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FLUORESCENCE SPECTROSCOPY

Aim

In this lab, you will learn how to use a Perkin Elmer Luminescence LS50B Spectrometer. Use the instrument to determine the concentration of quanine in a given solution, compare absorption to fluorescence spectra, and find out the effect of a quencher on the fluorescence intensity.

Readings

Harris, 18.5, 18.6, and J.E. O’Reilly, J. Chem. Ed. 1975, 52, 610.

Apparatus and chemicals

Perkin-Elmer Lambda Luminescence LS50B Spectrometer Fluorescence cuvettes (2) Aluminum foil Kimwipes Labels and marking pen Distilled water H 2 SO 4 solution (1M and 0.05 M) NaCl Quanine or quanine sulfate volumetric flasks and pipettes

an unknown solution of quinine

Theory

Fluorescence is the emission of light by a molecule that has absorbed radiant energy; the radiation is emitted at a longer wavelength than the incident absorbed energy. In most fluorescence methods, both the wavelength of the exciting radiation as well as that of the detected fluorescence can be selected. A basic diagram depicting the important photophysical processes is shown in Figure 1.

A ground state singlet molecule, S 0 , absorbs radiation and is excited to accessible

vibrational levels in the excited singlet state, S 1 . Occasionally, excitation to a higher energy level can result in a triplet state, T 1 . Molecules in the excited state (with a lifetime of about 10 -8 s) will drop to the lowest vibrational level of S 1 due to collisions via vibrational deactivation or relaxation. This radiationless transition, labeled R 1 in Figure 1, converts the energy absorbed to heat that is then dissipated through the entire medium.

At the S 1 level, many photophysical processes could occur. Molecules could return to the

highest vibrational level of S 0 that is isoenergetic with the S 1 level via internal conversion (IC). Through another radiationless process, R 2 , the absorbed energy is converted to heat as molecules collide with one another. If the energy states of S 1 overlaps those of T 1 , as illustrated in Figure 1, molecules could cross from the S 1 level to the vibrational level of the T 1 through intersystem crossing (ISC). Following the radiationless vibrational relaxation R 3 , the molecule may finds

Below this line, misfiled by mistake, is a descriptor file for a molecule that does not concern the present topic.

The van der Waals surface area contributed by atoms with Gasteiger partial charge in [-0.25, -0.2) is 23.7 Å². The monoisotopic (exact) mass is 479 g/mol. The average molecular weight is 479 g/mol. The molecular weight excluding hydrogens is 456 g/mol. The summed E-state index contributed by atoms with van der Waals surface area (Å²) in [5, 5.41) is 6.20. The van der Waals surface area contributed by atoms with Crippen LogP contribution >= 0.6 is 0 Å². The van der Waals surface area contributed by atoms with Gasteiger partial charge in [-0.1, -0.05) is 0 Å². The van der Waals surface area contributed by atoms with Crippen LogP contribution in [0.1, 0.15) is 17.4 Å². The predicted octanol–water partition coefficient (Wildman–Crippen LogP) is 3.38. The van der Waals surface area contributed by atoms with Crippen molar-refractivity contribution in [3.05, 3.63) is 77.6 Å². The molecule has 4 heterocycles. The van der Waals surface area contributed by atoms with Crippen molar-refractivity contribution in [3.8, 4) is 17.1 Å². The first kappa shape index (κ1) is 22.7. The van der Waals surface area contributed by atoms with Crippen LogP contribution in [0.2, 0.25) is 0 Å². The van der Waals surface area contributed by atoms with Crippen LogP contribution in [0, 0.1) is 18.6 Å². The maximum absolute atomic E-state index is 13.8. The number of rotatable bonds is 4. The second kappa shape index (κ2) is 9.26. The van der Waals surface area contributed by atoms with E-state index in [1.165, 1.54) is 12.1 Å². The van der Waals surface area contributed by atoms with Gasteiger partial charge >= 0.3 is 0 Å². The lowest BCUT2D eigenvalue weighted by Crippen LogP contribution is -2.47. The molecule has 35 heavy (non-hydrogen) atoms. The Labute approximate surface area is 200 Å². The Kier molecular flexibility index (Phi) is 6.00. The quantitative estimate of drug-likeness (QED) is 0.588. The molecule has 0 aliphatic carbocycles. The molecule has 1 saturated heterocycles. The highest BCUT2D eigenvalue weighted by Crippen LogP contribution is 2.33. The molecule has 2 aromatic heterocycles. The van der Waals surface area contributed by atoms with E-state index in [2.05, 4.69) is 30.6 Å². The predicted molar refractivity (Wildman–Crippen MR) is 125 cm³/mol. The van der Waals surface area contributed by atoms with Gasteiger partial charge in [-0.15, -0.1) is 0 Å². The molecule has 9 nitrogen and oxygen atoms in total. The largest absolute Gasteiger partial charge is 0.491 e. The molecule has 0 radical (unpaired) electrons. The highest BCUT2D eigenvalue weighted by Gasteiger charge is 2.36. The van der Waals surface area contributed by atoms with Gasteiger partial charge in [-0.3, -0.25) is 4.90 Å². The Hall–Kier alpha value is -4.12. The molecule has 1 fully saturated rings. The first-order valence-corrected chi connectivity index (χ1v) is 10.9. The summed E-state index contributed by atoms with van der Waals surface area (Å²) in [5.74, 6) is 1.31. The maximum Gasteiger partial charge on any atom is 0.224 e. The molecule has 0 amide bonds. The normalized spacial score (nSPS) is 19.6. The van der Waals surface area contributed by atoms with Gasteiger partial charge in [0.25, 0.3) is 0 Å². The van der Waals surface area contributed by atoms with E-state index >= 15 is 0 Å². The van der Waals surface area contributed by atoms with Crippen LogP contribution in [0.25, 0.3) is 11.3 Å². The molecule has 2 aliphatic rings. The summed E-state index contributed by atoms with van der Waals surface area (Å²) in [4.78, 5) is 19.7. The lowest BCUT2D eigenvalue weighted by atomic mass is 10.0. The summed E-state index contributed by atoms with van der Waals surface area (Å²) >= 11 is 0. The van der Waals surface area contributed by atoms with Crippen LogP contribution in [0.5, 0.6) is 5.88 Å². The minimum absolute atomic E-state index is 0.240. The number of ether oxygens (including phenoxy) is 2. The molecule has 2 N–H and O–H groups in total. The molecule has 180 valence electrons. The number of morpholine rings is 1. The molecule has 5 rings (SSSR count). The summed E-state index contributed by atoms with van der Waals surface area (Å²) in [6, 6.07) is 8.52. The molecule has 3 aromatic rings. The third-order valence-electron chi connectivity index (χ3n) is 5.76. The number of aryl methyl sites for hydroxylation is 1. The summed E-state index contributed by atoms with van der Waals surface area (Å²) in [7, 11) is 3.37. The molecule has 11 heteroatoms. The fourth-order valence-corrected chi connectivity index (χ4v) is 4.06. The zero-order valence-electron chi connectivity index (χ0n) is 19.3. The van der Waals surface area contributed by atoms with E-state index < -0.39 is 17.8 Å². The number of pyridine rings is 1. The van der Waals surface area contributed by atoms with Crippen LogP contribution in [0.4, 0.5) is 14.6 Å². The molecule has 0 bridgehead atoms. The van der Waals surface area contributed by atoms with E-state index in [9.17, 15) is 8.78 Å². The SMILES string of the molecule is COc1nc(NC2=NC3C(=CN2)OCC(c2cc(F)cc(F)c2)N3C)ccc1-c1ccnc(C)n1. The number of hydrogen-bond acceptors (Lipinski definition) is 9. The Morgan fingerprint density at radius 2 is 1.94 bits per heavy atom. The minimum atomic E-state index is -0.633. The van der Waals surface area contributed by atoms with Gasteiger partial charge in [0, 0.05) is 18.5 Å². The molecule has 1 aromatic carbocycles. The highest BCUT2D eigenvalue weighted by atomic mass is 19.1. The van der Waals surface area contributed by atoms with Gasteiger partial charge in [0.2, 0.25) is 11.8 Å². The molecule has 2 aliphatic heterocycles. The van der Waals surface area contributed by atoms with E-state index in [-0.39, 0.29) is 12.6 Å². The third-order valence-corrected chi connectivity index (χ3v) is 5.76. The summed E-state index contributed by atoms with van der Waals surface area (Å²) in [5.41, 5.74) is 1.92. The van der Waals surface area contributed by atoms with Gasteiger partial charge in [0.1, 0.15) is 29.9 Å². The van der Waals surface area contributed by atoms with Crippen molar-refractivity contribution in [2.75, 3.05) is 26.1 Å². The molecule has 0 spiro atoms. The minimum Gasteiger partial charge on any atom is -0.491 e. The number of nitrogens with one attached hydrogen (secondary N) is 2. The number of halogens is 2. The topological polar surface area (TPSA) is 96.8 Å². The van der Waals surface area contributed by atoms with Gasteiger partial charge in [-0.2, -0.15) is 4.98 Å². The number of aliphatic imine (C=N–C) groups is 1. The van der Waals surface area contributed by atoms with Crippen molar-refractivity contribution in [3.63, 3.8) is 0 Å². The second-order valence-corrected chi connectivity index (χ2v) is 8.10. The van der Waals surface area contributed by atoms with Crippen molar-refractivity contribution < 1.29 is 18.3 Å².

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itself at the lowest vibrational level of T 1 where it could undergo another intersystem crossing to S 0 . The molecule could then decay back to the lowest vibrational level of S 0 through another radiationless relaxation, R 4 . All of the photophysical processes discussed so far simply convert light to heat.

processes discussed so far simply convert light to heat. Figure 1. Photophysical processes that can occur

Figure 1. Photophysical processes that can occur after a molecule absorbs an ultraviolet or visible radiation. (adapted from Harris, p. 421)

Of interest to us are the photophysical processes that cause light to be emitted, the radiational transition S 1 S 0 called fluorescence and the radiational transition T 1 S 0 called phosphorescence. As to which of the above photophysical processes will dominate depend on the molecule, the solvent and the conditions such as temperature and pressure. The lifetime of fluorescence is always very short (10 8 to 10 4 s) while that phosphorescence could be in the order of 10 4 to 100 s. Fluorescence or phosphoresce can be quenched (decrease in intensity) by the presence of some ions or molecules. Quenching is another radiationless deactivation process involving interaction with some sort of quencher.

The quantum yield of fluorescence, is given by

F

k

F

k

F

k

ISC

k

IC

k

Q

[Q]

where k F is the rate of fluorescence emission, k ISC is the rate of intersystem crossing , k IC is the rate of internal conversion and k Q is the rate of quenching. The influence of the k Q increases with the concentration of the quencher [Q]. Molecules that have small k ISC will generally be strongly fluorescent. Saturated molecules and molecules with only one double bond do not exhibit

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significant fluorescence. Molecules with at least one aromatic ring or multiple conjugated double bonds are prone to have fluorescence spectra in the visible or near ultraviolet regions. Phosphorescence often is associated with solid materials (including those solidified by freezing).

Fluorescence spectroscopy is very sensitive and is generally more sensitive than techniques that measure absorption. The amount of detected fluorescence, F, is related to the amount of radiation absorbed and the fluorescence quantum yield,